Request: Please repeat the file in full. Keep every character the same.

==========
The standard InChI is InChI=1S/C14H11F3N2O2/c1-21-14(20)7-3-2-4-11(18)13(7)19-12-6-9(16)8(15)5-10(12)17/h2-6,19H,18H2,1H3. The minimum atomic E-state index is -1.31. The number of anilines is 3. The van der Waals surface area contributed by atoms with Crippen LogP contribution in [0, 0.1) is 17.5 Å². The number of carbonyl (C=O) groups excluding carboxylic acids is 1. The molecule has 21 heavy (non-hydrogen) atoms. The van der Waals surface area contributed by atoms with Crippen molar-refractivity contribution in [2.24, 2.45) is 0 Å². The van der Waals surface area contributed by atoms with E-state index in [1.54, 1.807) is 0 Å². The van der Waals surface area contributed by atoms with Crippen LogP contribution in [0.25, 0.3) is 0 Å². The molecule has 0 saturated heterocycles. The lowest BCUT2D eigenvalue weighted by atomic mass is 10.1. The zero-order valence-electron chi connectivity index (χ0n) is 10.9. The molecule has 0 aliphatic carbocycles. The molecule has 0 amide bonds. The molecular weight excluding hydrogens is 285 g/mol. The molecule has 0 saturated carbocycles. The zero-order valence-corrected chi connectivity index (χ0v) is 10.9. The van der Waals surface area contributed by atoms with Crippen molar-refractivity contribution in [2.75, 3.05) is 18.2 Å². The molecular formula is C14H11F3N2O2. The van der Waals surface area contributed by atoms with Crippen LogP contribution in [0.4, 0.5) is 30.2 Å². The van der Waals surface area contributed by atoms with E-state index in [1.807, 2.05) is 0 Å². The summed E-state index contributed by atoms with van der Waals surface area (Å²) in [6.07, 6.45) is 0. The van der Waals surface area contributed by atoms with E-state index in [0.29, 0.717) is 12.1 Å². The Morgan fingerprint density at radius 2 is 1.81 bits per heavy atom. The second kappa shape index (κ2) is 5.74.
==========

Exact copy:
The standard InChI is InChI=1S/C14H11F3N2O2/c1-21-14(20)7-3-2-4-11(18)13(7)19-12-6-9(16)8(15)5-10(12)17/h2-6,19H,18H2,1H3. The minimum atomic E-state index is -1.31. The number of anilines is 3. The van der Waals surface area contributed by atoms with Crippen LogP contribution in [0, 0.1) is 17.5 Å². The number of carbonyl (C=O) groups excluding carboxylic acids is 1. The molecule has 21 heavy (non-hydrogen) atoms. The van der Waals surface area contributed by atoms with Crippen molar-refractivity contribution in [2.24, 2.45) is 0 Å². The van der Waals surface area contributed by atoms with E-state index in [1.54, 1.807) is 0 Å². The van der Waals surface area contributed by atoms with Crippen LogP contribution in [0.25, 0.3) is 0 Å². The molecule has 0 saturated heterocycles. The lowest BCUT2D eigenvalue weighted by atomic mass is 10.1. The zero-order valence-electron chi connectivity index (χ0n) is 10.9. The molecule has 0 aliphatic carbocycles. The molecule has 0 amide bonds. The molecular weight excluding hydrogens is 285 g/mol. The molecule has 0 saturated carbocycles. The zero-order valence-corrected chi connectivity index (χ0v) is 10.9. The van der Waals surface area contributed by atoms with Crippen molar-refractivity contribution in [2.75, 3.05) is 18.2 Å². The molecular formula is C14H11F3N2O2. The van der Waals surface area contributed by atoms with Crippen LogP contribution in [0.4, 0.5) is 30.2 Å². The van der Waals surface area contributed by atoms with E-state index in [1.807, 2.05) is 0 Å². The summed E-state index contributed by atoms with van der Waals surface area (Å²) in [6.07, 6.45) is 0. The van der Waals surface area contributed by atoms with E-state index in [0.29, 0.717) is 12.1 Å². The Morgan fingerprint density at radius 2 is 1.81 bits per heavy atom. The second kappa shape index (κ2) is 5.74.